• Gail Wilson Kenna

"Septuagenarian Fitzgerald's fourth go. Soon they'll have to give her a season ticket."

A saucy journalist named John Walsh wrote these words, referring to the annual Booker prize. Penelope Fitzgerald won the Booker for Offshore; and three others of her novels were shortlisted: The Bookshop, The Beginning of Spring, The Gate of Angels.

I think to appreciate Fitzgerald's novels, it must be accepted that this writer will not work out "things" for the reader. She distrusts over-explanation, avoids it, and apparently had paid attention to D.H. Lawrence's advice. He, unlike academics (this said with my bias) wrote about literature with comic brio! D.H. warned that to nail down anything in a novel would kill it, "or the novel gets up and walks away with the nail."

To begin writing a novel, Fitzgerald claimed she required a 'trinity': the title, the last line, and the first paragraph. Her titles weren't always accepted, which is true for The Gate of Angels. This novel begins with something Fitzgerald remembered from a visit to Cambridge on a day of fierce winds. From the window of a bus, she had seen cows moving wildly beneath willow trees. In a notebook she wrote: "It struck me that in the orderly University city, the headquarters of rational and scientific thinking, things had suddenly turned upside down, reason had given way to imagination."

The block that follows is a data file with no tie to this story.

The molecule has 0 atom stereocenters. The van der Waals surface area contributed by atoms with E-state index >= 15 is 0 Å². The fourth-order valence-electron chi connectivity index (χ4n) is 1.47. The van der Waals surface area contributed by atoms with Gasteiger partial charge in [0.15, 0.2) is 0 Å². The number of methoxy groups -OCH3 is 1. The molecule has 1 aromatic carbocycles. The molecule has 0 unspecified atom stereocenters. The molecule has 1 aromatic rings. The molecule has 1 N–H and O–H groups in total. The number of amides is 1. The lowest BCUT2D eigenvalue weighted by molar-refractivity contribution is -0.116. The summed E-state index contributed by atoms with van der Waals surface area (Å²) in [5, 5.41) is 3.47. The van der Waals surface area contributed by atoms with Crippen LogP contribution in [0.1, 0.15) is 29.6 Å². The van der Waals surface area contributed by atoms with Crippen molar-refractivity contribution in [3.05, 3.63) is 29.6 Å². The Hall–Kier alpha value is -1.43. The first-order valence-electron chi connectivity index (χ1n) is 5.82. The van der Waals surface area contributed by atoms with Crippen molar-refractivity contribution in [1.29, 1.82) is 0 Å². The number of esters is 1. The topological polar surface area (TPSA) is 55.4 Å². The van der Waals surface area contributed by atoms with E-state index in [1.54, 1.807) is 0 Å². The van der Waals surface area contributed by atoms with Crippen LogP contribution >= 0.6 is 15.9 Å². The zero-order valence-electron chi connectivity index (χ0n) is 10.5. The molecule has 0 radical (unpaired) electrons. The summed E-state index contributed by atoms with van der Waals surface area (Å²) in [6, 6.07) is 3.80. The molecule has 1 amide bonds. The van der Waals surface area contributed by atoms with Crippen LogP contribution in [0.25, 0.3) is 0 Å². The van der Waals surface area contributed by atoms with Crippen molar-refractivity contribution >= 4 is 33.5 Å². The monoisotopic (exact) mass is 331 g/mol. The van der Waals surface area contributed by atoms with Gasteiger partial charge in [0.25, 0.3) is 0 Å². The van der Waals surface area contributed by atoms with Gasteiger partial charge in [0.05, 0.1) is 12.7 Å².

Here is Gate's opening, which has meaning for a reader after the novel is read (then read again). The time frame is 1912, that explosive period in Physics!

"How could the wind be so strong, so far inland, that cyclists coming into the town in the late afternoon looked more like sailors in peril? This was on the way into Cambridge, up Mill Road past the cemetery and the workhouse. On the open ground to the left the willow-trees had been blown, driven and cracked until their branches gave way and lay about the drenched grass, jerking convulsively and trailing cataracts of twigs. The cows had gone mad, tossing up the silvery weeping leaves which were suddenly, quite contrary to all their experience, everywhere within reach. Their horns were festooned with willow boughs. Not being able to see properly, they tripped and fell. Two or three of them were wallowing on their backs, idiotically, exhibiting vast pale bellies intended by nature to be always hidden. They were still munching. A scene of disorder, tree-tops on the earth, legs in the air, in a university devoted to logic and reason."

Fairly was making the best pace he could. (He's one of the cyclists on a bicycle.)

This sentence in the novel's second paragraph introduces Fred, a lecturer in Physics at St. Angelicus College, where no female has set foot for centuries, and on whose gate is written: "I have not changed my mind." Who comes into Fred's orderly life to untidy it? Fitzgerald's captivating female character, Daisy. Ah, a love story from Penelope Fitzgerald! Yes, and a ghost story, too. But The Gate of Angels is also a philosophical inquiry from a brilliant woman whose "first" was from Oxford University, not Cambridge!

Next week: To be continued…

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